In the current study, knowledge, attitudes and beliefs of Pakistani University population were assessed by the questionnaire developed by DiClemente et al. [8]. The questionnaire was modified by the researchers. It had 45-items and was comprised of four parts. Part 1 had 5-items to gather demographic information. Part 2 had 30-items to assess the knowledge regarding HIV/ AIDS. Knowledge scores were obtained by giving 1 score to every right response and zero to every wrong response or “Don’t know”. Possible maximum score was 30 and minimum was zero. Respondents with scores >15 were considered to be having adequate knowledge in this study. Part 3 had 7-items to assess the attitudes towards HIV/AIDS. Each positive attitude was given 1 point and zero point was given to each negative attitude. Possible attitude score ranged from 0-7; respondents with attitude score ≥4 were considered to have positive attitudes towards HIV/AIDS. Part 4 of the questionnaire had 3-items to determine the beliefs about HIV/AIDS.

Cognitive debriefing interviews on the study instrument were conducted on ten university students to assess the clarity, relevance and interpretation of every question and response categories. The answers of these interviews were recorded verbatim. All subjects reported that they understood the questions and response categories completely and all questions were relevant to HIV/AIDS. To ensure reliability, a pilot study was carried out among 30 students. Testretest reliability was assessed by examining the intraclass correlation coefficient. The study instrument was found to have good reliability (intra-class correlation coefficient= 0.85).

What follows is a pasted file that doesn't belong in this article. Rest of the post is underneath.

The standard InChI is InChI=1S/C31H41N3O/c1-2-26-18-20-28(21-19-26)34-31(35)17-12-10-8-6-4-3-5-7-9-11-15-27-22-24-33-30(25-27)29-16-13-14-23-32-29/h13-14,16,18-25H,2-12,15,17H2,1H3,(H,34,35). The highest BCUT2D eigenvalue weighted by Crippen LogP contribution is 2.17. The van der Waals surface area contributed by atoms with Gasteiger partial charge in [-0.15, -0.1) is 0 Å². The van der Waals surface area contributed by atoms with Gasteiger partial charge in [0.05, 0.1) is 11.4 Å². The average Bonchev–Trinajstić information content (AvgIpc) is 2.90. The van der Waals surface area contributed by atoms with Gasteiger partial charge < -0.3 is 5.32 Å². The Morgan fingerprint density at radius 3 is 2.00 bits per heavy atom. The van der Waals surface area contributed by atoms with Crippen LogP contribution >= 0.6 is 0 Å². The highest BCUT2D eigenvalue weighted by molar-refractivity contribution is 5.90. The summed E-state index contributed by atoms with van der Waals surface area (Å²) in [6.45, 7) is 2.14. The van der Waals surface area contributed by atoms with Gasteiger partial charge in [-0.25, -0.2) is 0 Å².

Continuous variables were presented as mean±standard deviation (SD) and categorical variables were presented as number and percentages. Binary logistic regression analysis was performed to determine the factors associated with adequate knowledge of, and positive attitude towards HIV/AIDS. Covariates used for the regression model were age groups, gender, participant categories, education and religion. A p-value of less than 0.05 was considered to be statistically significant. All analysis was performed using SPSS version 22.0.